Week one of chemotherapy and radiation is behind us. Onto week two.
This beautiful Easter holiday weekend had me aching for my family. Holidays in my family were always special. I come from a long line of “party throwers” and “party-goers” and given the sheer size of my family, there was no such thing as a small celebration. In fact, in my family, there was no small anything.
But, after my parents’ divorce, I stopped enjoying family gatherings of this magnitude. Or more truthfully, family gatherings in general.
My family dynamics began with my grandparents, two amazing forces in life. My Grandfather, Jim Varley, would walk into a room and captivate his audience in a heart beat. He was fiercely competitive; and always wanted the best from his children and grandchildren. His love of music, food, entertaining, sports, and his uncanny good looks made him quite the show stopper. My grandmother, June, would make Emily Post and her etiquette rules look second rate when compared to her spectacular party throwing, perfect manners, and impeccable correspondence. This social fortitude was maintained while raising 14 children, running soup kitchens, and being an amazing Catholic. (I have to also mention, that my Grandmother’s sense of style was flawless, timeless…and I was always holding my breath as she entered a room.)
My own mother was “the chief” of their pack of 14, and she is powerhouse in her own right. A woman with a very sharp, intellectual mind. She inherited her mother’s beauty and love for traditions; she has her father’s charisma and a secret yearning to be the best at all times. But my mother is also different from her family in many ways. She always urged, even demanded, that we wear our emotions on our sleeves and encouraged us to communicate our feelings openly. Given that there were six of us, and all six of us were very verbal, many opinions and endless talking filled the house I grew up in. In her recent years, she enjoys smaller gatherings and a peaceful life on the beaches of 30-A. Still a very strong woman of faith, she never gives up on anyone. My mother’s hugs could heal the world.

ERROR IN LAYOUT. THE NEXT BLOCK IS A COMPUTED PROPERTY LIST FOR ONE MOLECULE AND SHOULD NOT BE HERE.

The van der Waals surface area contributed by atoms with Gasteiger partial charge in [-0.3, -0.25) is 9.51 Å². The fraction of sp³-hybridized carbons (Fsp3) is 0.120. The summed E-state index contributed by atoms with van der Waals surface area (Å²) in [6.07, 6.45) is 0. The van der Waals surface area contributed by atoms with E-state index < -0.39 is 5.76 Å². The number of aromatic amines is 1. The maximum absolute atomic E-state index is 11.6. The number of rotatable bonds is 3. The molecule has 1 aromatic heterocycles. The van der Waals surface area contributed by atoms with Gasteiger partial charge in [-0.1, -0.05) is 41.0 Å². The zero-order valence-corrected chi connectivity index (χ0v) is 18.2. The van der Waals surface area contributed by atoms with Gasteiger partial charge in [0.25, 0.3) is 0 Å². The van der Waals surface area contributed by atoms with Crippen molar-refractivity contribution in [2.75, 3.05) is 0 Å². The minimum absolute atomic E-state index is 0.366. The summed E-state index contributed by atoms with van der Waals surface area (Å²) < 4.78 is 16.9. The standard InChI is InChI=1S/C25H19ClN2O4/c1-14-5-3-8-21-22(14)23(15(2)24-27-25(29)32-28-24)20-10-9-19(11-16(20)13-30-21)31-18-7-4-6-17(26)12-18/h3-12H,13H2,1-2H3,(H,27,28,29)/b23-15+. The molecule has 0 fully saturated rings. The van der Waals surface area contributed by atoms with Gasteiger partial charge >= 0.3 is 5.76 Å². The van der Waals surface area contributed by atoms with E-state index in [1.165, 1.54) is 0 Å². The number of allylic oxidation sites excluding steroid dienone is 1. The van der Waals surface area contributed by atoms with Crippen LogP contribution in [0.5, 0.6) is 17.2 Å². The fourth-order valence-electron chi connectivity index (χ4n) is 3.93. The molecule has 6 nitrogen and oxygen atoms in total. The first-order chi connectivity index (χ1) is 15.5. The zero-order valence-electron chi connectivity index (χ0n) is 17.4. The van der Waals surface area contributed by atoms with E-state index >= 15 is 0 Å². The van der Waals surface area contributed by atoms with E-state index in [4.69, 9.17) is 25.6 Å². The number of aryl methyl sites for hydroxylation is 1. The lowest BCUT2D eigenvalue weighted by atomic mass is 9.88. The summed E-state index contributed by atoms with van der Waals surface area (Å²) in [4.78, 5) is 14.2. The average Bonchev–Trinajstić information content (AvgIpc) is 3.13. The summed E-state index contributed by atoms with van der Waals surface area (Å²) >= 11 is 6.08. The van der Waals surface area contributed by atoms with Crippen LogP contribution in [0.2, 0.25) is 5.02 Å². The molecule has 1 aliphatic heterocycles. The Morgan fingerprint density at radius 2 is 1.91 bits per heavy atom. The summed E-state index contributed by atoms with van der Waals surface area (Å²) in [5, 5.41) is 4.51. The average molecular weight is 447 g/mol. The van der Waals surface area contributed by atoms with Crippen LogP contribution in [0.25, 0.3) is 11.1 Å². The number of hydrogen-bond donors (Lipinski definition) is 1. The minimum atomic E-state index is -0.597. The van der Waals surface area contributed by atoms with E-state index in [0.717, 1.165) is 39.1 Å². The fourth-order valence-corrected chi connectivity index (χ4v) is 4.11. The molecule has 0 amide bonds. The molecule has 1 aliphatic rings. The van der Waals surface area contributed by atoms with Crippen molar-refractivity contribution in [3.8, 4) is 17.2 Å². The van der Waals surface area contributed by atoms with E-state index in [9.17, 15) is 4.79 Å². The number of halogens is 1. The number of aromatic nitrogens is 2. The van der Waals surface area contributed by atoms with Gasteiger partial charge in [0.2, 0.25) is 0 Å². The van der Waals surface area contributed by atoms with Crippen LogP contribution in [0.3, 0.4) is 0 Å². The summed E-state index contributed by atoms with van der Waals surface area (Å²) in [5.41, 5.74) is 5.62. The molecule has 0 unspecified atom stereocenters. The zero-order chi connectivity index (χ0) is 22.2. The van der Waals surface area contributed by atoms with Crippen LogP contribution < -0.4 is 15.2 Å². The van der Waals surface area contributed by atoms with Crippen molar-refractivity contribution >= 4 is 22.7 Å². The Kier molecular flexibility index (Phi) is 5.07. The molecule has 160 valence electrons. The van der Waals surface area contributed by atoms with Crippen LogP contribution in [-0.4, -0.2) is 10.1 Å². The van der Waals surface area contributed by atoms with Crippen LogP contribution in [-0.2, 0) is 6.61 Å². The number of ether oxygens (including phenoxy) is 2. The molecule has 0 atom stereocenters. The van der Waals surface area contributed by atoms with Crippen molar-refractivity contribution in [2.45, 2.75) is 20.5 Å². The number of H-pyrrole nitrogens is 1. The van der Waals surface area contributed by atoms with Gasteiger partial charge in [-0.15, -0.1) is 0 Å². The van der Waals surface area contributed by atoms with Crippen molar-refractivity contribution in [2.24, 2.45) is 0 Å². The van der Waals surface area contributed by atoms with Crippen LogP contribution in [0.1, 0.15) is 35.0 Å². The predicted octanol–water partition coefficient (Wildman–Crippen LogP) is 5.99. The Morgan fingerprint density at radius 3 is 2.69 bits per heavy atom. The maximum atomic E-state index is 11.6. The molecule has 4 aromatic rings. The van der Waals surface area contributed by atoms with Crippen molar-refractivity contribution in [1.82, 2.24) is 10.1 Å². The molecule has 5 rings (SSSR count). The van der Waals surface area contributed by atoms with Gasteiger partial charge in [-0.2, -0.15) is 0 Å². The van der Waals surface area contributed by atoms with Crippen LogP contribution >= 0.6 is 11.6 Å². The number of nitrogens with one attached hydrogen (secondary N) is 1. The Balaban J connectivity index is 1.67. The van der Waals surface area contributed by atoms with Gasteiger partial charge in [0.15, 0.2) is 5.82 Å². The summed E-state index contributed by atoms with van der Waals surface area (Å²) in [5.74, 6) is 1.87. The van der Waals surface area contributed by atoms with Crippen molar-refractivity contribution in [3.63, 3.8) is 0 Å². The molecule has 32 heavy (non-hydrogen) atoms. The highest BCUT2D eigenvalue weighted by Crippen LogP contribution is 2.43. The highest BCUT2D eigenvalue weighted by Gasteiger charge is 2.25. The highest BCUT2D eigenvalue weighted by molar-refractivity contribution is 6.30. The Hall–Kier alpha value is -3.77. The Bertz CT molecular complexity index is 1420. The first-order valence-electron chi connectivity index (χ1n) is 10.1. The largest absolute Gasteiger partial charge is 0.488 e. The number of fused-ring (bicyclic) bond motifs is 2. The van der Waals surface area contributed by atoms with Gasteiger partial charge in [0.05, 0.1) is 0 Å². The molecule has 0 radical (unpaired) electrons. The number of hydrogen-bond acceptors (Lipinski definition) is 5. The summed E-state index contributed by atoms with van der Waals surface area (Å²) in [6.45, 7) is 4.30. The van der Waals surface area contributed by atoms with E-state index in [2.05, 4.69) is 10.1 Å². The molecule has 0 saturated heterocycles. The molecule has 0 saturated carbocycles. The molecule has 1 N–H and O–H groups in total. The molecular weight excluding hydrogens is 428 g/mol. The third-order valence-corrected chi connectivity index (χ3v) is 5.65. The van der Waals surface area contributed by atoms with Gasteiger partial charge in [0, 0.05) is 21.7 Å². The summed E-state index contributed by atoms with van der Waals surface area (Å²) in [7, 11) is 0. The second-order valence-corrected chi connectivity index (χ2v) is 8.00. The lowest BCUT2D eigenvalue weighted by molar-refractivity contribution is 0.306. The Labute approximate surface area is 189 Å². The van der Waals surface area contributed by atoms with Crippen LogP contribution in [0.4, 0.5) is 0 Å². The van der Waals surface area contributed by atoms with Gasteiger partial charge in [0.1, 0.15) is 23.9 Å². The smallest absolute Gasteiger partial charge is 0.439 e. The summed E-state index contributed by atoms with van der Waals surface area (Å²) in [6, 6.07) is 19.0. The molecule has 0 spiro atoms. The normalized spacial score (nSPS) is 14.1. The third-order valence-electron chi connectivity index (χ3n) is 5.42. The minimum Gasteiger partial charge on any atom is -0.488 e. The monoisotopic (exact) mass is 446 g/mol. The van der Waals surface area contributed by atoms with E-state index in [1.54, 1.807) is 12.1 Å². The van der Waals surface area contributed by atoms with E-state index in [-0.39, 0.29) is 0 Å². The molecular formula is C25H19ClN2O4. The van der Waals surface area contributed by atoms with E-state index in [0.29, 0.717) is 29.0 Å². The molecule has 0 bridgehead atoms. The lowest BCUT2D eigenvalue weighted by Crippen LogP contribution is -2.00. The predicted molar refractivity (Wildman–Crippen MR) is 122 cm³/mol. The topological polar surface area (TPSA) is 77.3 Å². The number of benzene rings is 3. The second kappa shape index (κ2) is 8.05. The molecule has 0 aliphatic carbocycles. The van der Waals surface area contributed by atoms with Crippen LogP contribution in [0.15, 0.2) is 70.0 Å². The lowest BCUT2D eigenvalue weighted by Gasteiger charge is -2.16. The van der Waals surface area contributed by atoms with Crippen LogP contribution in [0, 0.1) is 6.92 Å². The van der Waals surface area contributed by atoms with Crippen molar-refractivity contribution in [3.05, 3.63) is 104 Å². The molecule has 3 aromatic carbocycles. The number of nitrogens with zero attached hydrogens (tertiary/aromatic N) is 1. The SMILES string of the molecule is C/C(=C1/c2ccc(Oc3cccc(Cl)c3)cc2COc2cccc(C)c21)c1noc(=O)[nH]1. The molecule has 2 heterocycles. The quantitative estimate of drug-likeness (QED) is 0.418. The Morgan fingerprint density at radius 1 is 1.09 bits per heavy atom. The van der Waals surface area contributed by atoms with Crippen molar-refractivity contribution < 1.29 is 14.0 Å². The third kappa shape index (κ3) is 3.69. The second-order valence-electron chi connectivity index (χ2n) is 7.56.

My father is a more reserved man, kind and gentle. He is a caregiver, a thinker, a scholar. My father has a smile that could light up a room. And he has always understood my wild streak, allowing me to make mistakes and letting me find my own way. Falling fifth in a line of six, I was constantly the talk of the family. “Alix should do this, Alix should have done that, Alix should be more like this sister, or that brother”…
I went to Auburn University in search of some peace and quiet, where I found a way to silence the opinions of my family, and learn to be myself. Or, rather, a younger version of myself. Many years have gone by since I decided to take my own path…years filled with both good decisions and bad decisions. Subconsciously, I was fighting hard to distance myself from my family, and finally found refuge in Carl’s family here in New Orleans, where everything was a little easier, a lot smaller, and a lot less theatrical. I have felt an amazing sense of home since I met them, knowing that simply being myself was more than okay. And never did I feel like I had to be more than that.